Duterte to hold Chinese leader to his word on Panatag Shoal
President Rodrigo Duterte said on Tuesday that he was keeping faith in the word of honor of Chinese President Xi Jinping, who promised that China would not encroach into Philippine territory in Panatag (Scarborough) Shoal.
“I just hope that he would honor it because it will change the entire geography of the world,” said Mr. Duterte at the sixth anniversary of the Philippine Marines.
He said “war starts” if there was any aggression in disputed territories in the South China Sea.
“I don’t know what would be the next geographical division of Asia,” said Mr. Duterte.
He also recalled that he had told Xi that the Philippines would not give up its claim on Pag-asa Island and nearby islands which the Philippines occupies.
Mr. Duterte’s spokesperson, Harry Roque, earlier said that the President trusted China and believed it would not create artificial islands in Philippine waters, especially with the use of its newest mammoth island maker, a ship that could dredge 6,000 cubic meters of sand per hour.
Defense officials were trying to monitor the movement of the giant dredging ship, Tian Kun Hao, after Chinese media reported that it started tests in waters that China claimed to be part of its territory.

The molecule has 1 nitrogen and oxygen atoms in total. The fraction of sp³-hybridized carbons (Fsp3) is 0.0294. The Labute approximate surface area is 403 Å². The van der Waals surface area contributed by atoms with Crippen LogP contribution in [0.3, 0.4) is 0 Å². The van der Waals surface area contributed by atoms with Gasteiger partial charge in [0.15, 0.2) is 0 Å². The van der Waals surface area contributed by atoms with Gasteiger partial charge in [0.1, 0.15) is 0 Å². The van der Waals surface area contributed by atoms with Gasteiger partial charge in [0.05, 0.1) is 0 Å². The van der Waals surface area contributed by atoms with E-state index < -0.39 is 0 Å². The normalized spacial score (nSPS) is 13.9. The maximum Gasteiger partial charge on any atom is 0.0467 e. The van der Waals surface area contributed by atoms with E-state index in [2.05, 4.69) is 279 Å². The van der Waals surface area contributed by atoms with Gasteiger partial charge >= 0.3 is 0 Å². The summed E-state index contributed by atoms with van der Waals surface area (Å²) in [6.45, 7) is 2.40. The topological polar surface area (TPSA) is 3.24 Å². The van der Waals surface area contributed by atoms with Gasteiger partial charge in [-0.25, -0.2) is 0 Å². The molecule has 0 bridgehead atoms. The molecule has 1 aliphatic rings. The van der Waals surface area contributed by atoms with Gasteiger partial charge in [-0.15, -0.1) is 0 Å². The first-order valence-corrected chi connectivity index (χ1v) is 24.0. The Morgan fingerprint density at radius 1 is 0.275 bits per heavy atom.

Defense Secretary Delfin Lorenzana said it would be a cause of concern if the ship was deployed to the West Philippine Sea.
Roque said Mr. Duterte was keeping faith in China, however.
“The President recognizes the principle of good faith in international relations,” said Roque.
“China has told the President they don’t intend to reclaim Scarborough. We leave it at that. We need to rely on good faith,” he said.
“Otherwise, there will be no predictability in international relations,” Roque said at a press briefing.
Asked if the President would discuss Philippine defense officials’ concern about the ship with China, Roque reiterated that Mr. Duterte relied on the principle of good faith.
He also said the Philippines was not just trusting China, but also relying on the ruling of the Permanent Court of Arbitration, which remains unchanged.
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